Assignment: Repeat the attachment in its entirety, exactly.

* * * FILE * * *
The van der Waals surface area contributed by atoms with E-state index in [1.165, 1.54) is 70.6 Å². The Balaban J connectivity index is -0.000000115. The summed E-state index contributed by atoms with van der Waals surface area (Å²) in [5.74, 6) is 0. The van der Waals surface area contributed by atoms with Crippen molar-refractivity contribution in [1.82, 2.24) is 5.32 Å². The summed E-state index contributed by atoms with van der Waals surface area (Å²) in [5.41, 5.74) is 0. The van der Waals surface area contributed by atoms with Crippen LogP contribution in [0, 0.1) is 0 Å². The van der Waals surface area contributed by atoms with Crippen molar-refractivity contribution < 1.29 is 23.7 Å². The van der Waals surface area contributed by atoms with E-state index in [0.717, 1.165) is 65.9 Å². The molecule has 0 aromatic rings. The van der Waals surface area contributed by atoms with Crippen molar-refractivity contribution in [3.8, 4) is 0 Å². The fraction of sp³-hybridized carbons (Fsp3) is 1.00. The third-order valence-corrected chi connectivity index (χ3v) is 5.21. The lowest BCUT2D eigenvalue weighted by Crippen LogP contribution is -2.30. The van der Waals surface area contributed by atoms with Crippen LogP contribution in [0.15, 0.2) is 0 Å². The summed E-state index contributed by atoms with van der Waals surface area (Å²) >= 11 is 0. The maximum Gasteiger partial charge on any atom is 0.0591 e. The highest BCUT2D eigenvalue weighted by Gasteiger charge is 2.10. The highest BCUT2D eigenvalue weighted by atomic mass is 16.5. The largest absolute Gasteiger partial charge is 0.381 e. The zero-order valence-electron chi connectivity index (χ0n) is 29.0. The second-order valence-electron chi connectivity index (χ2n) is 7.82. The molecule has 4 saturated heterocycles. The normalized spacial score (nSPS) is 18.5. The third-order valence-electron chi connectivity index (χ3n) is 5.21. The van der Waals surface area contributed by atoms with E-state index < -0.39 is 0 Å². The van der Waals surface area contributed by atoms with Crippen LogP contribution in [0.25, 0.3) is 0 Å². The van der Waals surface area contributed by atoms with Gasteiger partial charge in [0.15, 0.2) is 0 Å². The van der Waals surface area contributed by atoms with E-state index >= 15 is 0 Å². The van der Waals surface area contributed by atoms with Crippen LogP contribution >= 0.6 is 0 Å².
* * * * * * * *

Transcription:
The van der Waals surface area contributed by atoms with E-state index in [1.165, 1.54) is 70.6 Å². The Balaban J connectivity index is -0.000000115. The summed E-state index contributed by atoms with van der Waals surface area (Å²) in [5.74, 6) is 0. The van der Waals surface area contributed by atoms with Crippen molar-refractivity contribution in [1.82, 2.24) is 5.32 Å². The summed E-state index contributed by atoms with van der Waals surface area (Å²) in [5.41, 5.74) is 0. The van der Waals surface area contributed by atoms with Crippen LogP contribution in [0, 0.1) is 0 Å². The van der Waals surface area contributed by atoms with Crippen molar-refractivity contribution < 1.29 is 23.7 Å². The van der Waals surface area contributed by atoms with E-state index in [0.717, 1.165) is 65.9 Å². The molecule has 0 aromatic rings. The van der Waals surface area contributed by atoms with Crippen molar-refractivity contribution in [3.8, 4) is 0 Å². The fraction of sp³-hybridized carbons (Fsp3) is 1.00. The third-order valence-corrected chi connectivity index (χ3v) is 5.21. The lowest BCUT2D eigenvalue weighted by Crippen LogP contribution is -2.30. The van der Waals surface area contributed by atoms with Crippen LogP contribution in [0.15, 0.2) is 0 Å². The summed E-state index contributed by atoms with van der Waals surface area (Å²) >= 11 is 0. The maximum Gasteiger partial charge on any atom is 0.0591 e. The highest BCUT2D eigenvalue weighted by Gasteiger charge is 2.10. The highest BCUT2D eigenvalue weighted by atomic mass is 16.5. The largest absolute Gasteiger partial charge is 0.381 e. The zero-order valence-electron chi connectivity index (χ0n) is 29.0. The second-order valence-electron chi connectivity index (χ2n) is 7.82. The molecule has 4 saturated heterocycles. The normalized spacial score (nSPS) is 18.5. The third-order valence-electron chi connectivity index (χ3n) is 5.21. The van der Waals surface area contributed by atoms with E-state index < -0.39 is 0 Å². The van der Waals surface area contributed by atoms with Crippen LogP contribution in [0.25, 0.3) is 0 Å². The van der Waals surface area contributed by atoms with Gasteiger partial charge in [0.15, 0.2) is 0 Å². The van der Waals surface area contributed by atoms with E-state index >= 15 is 0 Å². The van der Waals surface area contributed by atoms with Crippen LogP contribution >= 0.6 is 0 Å².